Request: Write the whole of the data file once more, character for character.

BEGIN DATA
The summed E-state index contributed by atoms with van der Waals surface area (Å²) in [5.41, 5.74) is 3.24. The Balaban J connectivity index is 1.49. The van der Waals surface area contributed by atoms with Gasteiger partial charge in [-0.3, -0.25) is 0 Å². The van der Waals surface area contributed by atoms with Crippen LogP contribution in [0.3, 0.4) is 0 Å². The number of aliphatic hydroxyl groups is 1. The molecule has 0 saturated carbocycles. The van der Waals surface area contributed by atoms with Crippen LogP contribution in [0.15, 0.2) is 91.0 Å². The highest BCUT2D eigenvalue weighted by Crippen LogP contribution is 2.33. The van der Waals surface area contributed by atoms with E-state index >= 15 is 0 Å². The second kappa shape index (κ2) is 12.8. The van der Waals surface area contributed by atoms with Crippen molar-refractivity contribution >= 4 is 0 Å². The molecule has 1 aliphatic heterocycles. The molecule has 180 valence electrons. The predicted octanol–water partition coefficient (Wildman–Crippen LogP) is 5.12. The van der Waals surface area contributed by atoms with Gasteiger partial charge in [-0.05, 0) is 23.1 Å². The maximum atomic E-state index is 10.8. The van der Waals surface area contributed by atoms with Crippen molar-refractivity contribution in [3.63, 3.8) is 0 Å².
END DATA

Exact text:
The summed E-state index contributed by atoms with van der Waals surface area (Å²) in [5.41, 5.74) is 3.24. The Balaban J connectivity index is 1.49. The van der Waals surface area contributed by atoms with Gasteiger partial charge in [-0.3, -0.25) is 0 Å². The van der Waals surface area contributed by atoms with Crippen LogP contribution in [0.3, 0.4) is 0 Å². The number of aliphatic hydroxyl groups is 1. The molecule has 0 saturated carbocycles. The van der Waals surface area contributed by atoms with Crippen LogP contribution in [0.15, 0.2) is 91.0 Å². The highest BCUT2D eigenvalue weighted by Crippen LogP contribution is 2.33. The van der Waals surface area contributed by atoms with E-state index >= 15 is 0 Å². The second kappa shape index (κ2) is 12.8. The van der Waals surface area contributed by atoms with Crippen molar-refractivity contribution >= 4 is 0 Å². The molecule has 1 aliphatic heterocycles. The molecule has 180 valence electrons. The predicted octanol–water partition coefficient (Wildman–Crippen LogP) is 5.12. The van der Waals surface area contributed by atoms with Gasteiger partial charge in [-0.05, 0) is 23.1 Å². The maximum atomic E-state index is 10.8. The van der Waals surface area contributed by atoms with Crippen molar-refractivity contribution in [3.63, 3.8) is 0 Å².